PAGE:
Both Sides of Senate Combining To Tackle Immigration
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WASHINGTON – The Senate yesterday agreed to exclude as many as 500,000 criminal aliens from a plan that would offer undocumented immigrants legal status, while approving the construction of 350 miles of fencing along the America-Mexico border.
The Senate also rejected an amendment that would have completely eliminated the plan to offer a path to citizenship to undocumented immigrants, as lawmakers debate the largest overhaul of American immigration policies since 1986.
“Not only are we actually getting to debate and vote on amendments, but we’re actually seeing bipartisan support,” Senator Cornyn, a Republican of Texas, said. “I hope that this establishes some rhythm and momentum for the bill that will allow us to be successful.”
The Senate is working through more than 20 amendments in an effort to complete work before the end of the month on immigration legislation that would strengthen border security, create a new guest worker program, and allow an estimated 11 million undocumented immigrants to apply for legal status.
Senators yesterday rejected two proposals that would have removed key provisions of the legislation. By a vote of 66-33, lawmakers turned aside an amendment sponsored by Senator Vitter, a Republican of Louisiana, to block all immigrants in America illegally from gaining legal status. On Tuesday, senators voted 69-28 to set aside an amendment that would have eliminated the guest worker program.
Senate consideration of the legislation stalled in April because of disagreements between Republicans and Democrats on how to consider amendments, including the one approved yesterday that bars criminal aliens from the legalization process.
The amendment would bar immigrant felons, those who have committed three or more misdemeanors, or those who have committed crimes that make them ineligible for visas from participating in the legalization program.
In a compromise on the proposal, on Tuesday night senators agreed to let some immigrants who have ignored deportation orders to remain eligible for legal status if they show family hardship or prove they did not receive adequate notice of a deportation hearing.
“We don’t want people who are convicted felons, guilty of crimes, to be eligible for citizenship in this country,” Senator McCain, a Republican of Arizona, said. “At the same time, we didn’t want to go too far.”
The provisions will “treat individuals fairly, welcome those who should be welcomed, and exclude those who should be excluded,” Senator Kennedy, a Democrat of Massachusetts, said.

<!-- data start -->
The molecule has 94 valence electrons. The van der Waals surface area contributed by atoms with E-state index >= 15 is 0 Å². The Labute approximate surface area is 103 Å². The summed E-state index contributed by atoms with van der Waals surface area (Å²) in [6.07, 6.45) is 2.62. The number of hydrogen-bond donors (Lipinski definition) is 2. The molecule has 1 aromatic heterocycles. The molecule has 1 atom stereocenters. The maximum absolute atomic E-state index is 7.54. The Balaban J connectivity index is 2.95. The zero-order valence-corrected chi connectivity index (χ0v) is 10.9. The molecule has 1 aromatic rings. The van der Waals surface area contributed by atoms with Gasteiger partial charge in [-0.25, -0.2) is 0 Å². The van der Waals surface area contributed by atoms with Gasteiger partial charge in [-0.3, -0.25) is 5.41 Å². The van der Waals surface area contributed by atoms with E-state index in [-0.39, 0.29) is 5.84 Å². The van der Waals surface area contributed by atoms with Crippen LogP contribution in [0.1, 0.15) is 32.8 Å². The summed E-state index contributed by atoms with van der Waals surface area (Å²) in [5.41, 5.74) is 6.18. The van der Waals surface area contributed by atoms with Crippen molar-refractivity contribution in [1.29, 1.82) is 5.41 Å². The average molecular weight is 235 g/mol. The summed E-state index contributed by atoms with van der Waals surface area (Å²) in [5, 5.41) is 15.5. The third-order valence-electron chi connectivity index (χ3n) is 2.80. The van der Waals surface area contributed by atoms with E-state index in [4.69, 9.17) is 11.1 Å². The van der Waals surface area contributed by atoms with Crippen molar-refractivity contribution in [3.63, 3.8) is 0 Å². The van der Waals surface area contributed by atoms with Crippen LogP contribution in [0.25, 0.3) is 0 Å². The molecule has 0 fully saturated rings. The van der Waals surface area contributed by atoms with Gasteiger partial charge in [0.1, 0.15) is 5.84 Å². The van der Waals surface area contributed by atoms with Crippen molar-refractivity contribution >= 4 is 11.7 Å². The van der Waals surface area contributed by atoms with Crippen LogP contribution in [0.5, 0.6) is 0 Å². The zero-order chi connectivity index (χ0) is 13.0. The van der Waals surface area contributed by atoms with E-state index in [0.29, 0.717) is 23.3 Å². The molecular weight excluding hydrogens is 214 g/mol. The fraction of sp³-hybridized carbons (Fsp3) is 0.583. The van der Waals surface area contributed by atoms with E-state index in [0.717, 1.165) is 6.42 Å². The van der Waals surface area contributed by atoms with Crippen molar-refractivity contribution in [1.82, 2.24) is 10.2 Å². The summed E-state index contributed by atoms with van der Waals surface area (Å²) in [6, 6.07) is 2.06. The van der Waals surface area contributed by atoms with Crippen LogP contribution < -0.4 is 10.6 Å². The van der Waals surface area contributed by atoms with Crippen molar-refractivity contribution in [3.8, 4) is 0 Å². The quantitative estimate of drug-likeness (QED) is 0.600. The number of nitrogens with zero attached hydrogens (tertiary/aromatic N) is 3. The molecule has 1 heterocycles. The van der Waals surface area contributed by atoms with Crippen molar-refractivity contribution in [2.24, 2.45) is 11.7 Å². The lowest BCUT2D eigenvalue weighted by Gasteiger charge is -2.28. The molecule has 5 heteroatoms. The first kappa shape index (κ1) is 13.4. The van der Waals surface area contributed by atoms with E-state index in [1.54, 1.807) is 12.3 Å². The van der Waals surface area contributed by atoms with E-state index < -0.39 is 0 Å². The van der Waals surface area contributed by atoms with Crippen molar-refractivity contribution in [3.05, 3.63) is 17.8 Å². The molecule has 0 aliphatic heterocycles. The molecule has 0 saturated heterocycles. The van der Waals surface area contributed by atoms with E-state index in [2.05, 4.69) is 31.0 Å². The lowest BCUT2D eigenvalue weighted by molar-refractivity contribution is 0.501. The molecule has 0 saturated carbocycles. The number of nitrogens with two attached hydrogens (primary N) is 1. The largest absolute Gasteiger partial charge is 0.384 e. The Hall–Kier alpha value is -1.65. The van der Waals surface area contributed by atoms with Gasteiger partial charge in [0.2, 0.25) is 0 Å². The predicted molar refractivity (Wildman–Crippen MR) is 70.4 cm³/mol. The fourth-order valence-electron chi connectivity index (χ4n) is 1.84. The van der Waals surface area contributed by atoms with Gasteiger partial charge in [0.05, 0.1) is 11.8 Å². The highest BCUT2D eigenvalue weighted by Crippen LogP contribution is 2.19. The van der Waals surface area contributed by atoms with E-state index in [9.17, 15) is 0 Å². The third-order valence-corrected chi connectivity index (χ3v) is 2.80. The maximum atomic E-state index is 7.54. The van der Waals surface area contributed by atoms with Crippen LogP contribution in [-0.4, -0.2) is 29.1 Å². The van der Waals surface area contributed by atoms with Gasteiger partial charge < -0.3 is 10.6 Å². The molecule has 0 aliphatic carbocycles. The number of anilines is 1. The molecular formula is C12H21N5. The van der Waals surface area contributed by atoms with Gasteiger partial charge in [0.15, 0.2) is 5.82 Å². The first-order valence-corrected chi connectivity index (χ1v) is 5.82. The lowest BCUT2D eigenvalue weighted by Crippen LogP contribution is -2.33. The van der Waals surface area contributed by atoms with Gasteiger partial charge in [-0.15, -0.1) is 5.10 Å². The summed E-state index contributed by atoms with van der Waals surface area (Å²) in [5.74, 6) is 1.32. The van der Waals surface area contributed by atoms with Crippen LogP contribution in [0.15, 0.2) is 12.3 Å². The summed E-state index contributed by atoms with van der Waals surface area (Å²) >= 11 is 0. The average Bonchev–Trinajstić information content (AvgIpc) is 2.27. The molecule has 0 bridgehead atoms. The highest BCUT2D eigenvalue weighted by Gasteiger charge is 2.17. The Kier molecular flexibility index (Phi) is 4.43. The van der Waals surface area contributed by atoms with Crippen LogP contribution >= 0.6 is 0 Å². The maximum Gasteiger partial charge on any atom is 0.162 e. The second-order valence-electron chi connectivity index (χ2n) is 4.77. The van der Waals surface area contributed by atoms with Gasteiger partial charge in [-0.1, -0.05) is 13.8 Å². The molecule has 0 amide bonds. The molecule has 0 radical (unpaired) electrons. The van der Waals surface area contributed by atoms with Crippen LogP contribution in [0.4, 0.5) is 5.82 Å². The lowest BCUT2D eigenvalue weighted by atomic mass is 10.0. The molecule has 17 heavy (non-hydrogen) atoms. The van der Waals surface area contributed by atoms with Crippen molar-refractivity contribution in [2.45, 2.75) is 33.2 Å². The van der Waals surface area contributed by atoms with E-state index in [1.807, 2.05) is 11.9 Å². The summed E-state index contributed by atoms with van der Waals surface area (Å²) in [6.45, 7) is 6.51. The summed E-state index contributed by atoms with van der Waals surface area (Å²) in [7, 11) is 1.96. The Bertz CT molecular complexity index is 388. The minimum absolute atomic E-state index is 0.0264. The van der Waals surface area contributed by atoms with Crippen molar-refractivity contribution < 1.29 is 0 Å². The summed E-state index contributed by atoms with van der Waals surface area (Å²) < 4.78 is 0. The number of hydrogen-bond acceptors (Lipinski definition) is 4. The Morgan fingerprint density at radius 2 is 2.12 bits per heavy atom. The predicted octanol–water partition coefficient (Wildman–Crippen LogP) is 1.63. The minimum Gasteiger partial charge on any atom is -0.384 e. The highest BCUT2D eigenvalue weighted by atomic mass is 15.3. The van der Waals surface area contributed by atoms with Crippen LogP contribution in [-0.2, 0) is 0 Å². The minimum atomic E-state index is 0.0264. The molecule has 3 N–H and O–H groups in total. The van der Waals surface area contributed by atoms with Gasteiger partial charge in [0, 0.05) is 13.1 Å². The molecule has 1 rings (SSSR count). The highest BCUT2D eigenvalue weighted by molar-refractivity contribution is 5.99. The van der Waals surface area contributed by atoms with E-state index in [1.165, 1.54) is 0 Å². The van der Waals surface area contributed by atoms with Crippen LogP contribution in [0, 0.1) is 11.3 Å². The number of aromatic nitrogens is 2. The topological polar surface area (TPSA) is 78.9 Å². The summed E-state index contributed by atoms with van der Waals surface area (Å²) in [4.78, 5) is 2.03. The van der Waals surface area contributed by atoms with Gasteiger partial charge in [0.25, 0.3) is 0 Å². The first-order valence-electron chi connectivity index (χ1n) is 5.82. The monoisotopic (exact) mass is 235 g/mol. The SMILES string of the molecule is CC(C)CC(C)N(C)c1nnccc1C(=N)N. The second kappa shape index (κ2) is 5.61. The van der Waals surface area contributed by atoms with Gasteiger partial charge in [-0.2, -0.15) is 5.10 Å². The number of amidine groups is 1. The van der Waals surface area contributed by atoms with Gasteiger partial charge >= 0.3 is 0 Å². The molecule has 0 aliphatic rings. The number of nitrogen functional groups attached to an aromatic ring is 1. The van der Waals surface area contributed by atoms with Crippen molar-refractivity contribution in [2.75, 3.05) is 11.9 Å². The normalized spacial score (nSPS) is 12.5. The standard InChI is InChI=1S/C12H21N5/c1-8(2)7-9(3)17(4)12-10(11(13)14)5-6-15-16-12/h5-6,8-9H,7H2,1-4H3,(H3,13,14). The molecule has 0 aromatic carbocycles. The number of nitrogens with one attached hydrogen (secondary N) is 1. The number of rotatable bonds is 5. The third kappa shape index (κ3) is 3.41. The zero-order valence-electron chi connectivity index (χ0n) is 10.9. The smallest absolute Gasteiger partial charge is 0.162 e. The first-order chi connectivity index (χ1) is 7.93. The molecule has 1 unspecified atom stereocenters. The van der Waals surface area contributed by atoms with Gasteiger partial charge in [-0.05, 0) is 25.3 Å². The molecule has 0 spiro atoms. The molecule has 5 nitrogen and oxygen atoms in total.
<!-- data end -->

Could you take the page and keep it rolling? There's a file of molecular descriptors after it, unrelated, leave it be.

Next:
The fencing was approved 83-16 in a vote on an amendment by Senator Sessions, a Republican of Alabama. It calls for 350 miles of border fencing and 500 miles of vehicle barriers.
“It sends a signal that open border days are over,” he said before the vote. “Good fences make good neighbors.”
Mr. Kennedy objected to the proposal because it could lead to even more fences. “That’s the down payment for fencing the whole border,” he said.
Senators also have approved amendments lowering the number of guest worker visas to 200,000 a year, setting wage rules for the program, and preventing it from being used where more than 9% of low-skilled American workers are unemployed.
Other amendments the Senate is likely to consider would require employers to advertise jobs to Americans before foreign employees can gain permanent residency and would make English the nation’s official language.
Majority Leader Frist, a Republican of Tennessee, has said the Senate will complete work on the measure by the end of the month.
Congress last passed such broad immigration legislation in 1986, when it approved a program that granted legal status to as many as 3 million undocumented immigrants and criminalized the hiring of those in America illegally.
Legislation passed by the Senate will have to be reconciled with a House measure passed last year that backs 700 miles of fencing and does not address a work program or legalization of undocumented immigrants.
“Everybody realizes that where this bill will be written is in the conference committee between the House and the Senate,” Mr. Cornyn told reporters yesterday. “The question is going to be how we reconcile our differences with the House.”